Content on this page was developed during the 2009-2010 H1N1 pandemic and has not been updated.
- The H1N1 virus that caused that pandemic is now a regular human flu virus and continues to circulate seasonally worldwide.
- The English language content on this website is being archived for historic and reference purposes only.
- For current, updated information on seasonal flu, including information about H1N1, see the CDC Seasonal Flu website.
Flu information for People with Diabetes and Caregivers of People with Diabetes
January 6, 2010 9:00 AM ET
Influenza, often called the "flu" is a respiratory illness caused by the influenza virus. Flu spreads mostly by the coughing and sneezing of people who are sick with the flu.
If you have diabetes, you are more likely to get flu-related complications like pneumonia and even be hospitalized or die from the flu than other people. Influenza may also interfere with blood glucose management. People with diabetes should talk with their doctor now to discuss preventing and treating the flu.
But there are steps you can take to protect yourself.
- Get a flu shot! It’s the single best way to protect yourself against the flu.
- Take antiviral medications to treat flu (if your doctor recommends them.)
- Take everyday steps to protect your health.
A flu shot is the single best way to protect yourself against the flu. Both the seasonal flu vaccine and vaccine against 2009 H1N1 flu are safe and effective.
This season, there is a seasonal flu vaccine to protect against seasonal flu viruses and a second vaccine to protect against 2009 H1N1 influenza virus (sometimes called “swine flu”). You should get the flu shot vaccines for both seasonal and 2009 H1N1, and not the nasal spray type of vaccine.
Pneumococcal vaccine is also recommended for people with diabetes. One possible complication of flu can be pneumonia. A pneumonia (pneumococcal) vaccine should also be part of a diabetes management plan.
Everyone with diabetes aged 6 months and older should get the 2009 H1N1 flu shot and the seasonal flu shot. Close household contacts and out-of-home caregivers of people with diabetes should also get the vaccines. People can receive both flu shots at the same time.
People with diabetes should get the flu “shot" not the nasal spray type of vaccine. The flu shot is given with a needle, usually in the arm. The vaccine used in the shot is made from killed virus; you cannot catch the flu from the flu vaccine.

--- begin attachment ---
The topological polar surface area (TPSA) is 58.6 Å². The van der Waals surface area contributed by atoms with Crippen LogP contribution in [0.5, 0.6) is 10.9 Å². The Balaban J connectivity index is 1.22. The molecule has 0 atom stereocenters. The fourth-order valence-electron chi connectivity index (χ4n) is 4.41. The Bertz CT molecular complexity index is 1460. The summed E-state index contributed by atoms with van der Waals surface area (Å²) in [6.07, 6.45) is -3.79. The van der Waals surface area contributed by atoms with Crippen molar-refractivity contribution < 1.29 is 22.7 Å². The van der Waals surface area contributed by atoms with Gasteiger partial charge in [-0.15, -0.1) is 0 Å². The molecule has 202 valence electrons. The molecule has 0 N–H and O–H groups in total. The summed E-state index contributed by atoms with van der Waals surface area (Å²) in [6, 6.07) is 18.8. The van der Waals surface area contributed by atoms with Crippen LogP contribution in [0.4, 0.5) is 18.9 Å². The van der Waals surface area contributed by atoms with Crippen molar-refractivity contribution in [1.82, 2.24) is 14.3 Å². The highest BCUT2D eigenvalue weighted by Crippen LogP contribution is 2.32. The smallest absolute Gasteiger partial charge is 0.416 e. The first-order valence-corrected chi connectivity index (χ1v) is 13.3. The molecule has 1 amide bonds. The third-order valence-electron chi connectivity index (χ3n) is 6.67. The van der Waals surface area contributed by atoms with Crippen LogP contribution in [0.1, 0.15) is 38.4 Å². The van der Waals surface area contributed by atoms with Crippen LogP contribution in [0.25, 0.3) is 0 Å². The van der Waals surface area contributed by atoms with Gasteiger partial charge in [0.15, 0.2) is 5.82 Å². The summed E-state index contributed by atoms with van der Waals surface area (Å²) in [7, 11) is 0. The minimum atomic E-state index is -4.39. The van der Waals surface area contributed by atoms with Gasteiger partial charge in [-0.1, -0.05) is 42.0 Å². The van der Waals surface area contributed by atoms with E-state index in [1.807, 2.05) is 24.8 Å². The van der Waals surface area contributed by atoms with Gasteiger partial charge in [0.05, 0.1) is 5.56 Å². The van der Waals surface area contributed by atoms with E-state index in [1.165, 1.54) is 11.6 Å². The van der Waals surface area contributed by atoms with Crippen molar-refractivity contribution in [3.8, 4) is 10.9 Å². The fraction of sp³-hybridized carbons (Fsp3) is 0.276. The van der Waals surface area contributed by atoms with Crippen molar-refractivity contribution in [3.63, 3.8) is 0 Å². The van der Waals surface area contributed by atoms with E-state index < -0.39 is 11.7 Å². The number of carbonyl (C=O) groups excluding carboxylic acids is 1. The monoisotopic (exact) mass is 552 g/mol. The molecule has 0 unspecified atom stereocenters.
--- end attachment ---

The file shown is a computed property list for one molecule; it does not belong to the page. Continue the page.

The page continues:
For more information about vaccine safety, please see "Vaccine Safety Information". Talk to your health care provider for more information on getting both vaccines.
Oseltamivir (Tamiflu®) and zanamivir (Relenza®) are antiviral drugs that your doctor may prescribe to fight the flu. They stop flu viruses from making more viruses in your body. If you get sick, antiviral drugs can make your illness milder and make you feel better faster. They may also prevent serious health problems that can result from flu illness. They work best when started within 2 days of getting sick, so talk with your health care provider now about what to do if you get a flu-like illness.
For more information, see "Treatment (Antiviral Drugs)"
- Cover your nose and mouth with a tissue when you cough or sneeze. Throw the tissue in the trash after you use it.
- Wash your hands often with soap and water, especially after you cough or sneeze. If soap and water are not available, use an alcohol-based hand rub.
- Avoid touching your eyes, nose and mouth. Germs spread this way.
- Try to avoid close contact with sick people.
- Have enough medications and supplies to last for a week in case you have to stay at home.
Talk with your doctor now about how to reach him or her quickly by telephone if you think you have the flu.
- sore throat
- runny or stuffy nose
- body aches
- some people may also have vomiting and diarrhea.
People may be infected with the flu, including 2009 H1N1flu and have respiratory symptoms without a fever.
If you have diabetes and are sick with flu-like illness, you should follow these additional steps.
- Call your doctor, who may prescribe medicine to fight the flu.
- Continue to monitor your sugar.
- Be sure to keep taking your diabetes pills or insulin. Don’t stop taking them even if you can’t eat. Illnesses like the flu can lead to changes in your blood sugars . Your health care provider may adjust your diabetes medications based on your blood sugar records and clinical symptoms.
- If you have flu symptoms, stay home or wherever you are visiting for at least 24 hours after your fever is gone (without the use of fever-reducing medicine).
Get email updates
To receive weekly email updates about this site, enter your email address:
- Centers for Disease Control and Prevention
1600 Clifton Rd
Atlanta, GA 30333
TTY: (888) 232-6348
- Contact CDC-INFO